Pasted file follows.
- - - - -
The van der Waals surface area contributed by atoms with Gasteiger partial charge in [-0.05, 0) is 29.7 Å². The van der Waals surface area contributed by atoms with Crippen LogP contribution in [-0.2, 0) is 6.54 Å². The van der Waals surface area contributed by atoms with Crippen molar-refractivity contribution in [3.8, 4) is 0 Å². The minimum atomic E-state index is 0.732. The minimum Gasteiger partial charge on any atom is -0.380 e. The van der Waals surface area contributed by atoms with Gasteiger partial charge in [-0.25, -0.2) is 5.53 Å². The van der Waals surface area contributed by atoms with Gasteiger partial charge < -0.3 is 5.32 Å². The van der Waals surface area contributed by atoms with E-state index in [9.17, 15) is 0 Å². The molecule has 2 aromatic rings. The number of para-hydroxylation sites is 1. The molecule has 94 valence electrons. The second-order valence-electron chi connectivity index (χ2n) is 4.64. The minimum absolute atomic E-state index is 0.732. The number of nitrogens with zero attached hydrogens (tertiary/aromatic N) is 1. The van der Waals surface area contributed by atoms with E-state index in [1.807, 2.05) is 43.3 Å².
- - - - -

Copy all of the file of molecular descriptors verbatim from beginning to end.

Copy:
The van der Waals surface area contributed by atoms with Gasteiger partial charge in [-0.05, 0) is 29.7 Å². The van der Waals surface area contributed by atoms with Crippen LogP contribution in [-0.2, 0) is 6.54 Å². The van der Waals surface area contributed by atoms with Crippen molar-refractivity contribution in [3.8, 4) is 0 Å². The minimum atomic E-state index is 0.732. The minimum Gasteiger partial charge on any atom is -0.380 e. The van der Waals surface area contributed by atoms with Gasteiger partial charge in [-0.25, -0.2) is 5.53 Å². The van der Waals surface area contributed by atoms with Gasteiger partial charge < -0.3 is 5.32 Å². The van der Waals surface area contributed by atoms with E-state index in [9.17, 15) is 0 Å². The molecule has 2 aromatic rings. The number of para-hydroxylation sites is 1. The molecule has 94 valence electrons. The second-order valence-electron chi connectivity index (χ2n) is 4.64. The minimum absolute atomic E-state index is 0.732. The number of nitrogens with zero attached hydrogens (tertiary/aromatic N) is 1. The van der Waals surface area contributed by atoms with E-state index in [1.807, 2.05) is 43.3 Å².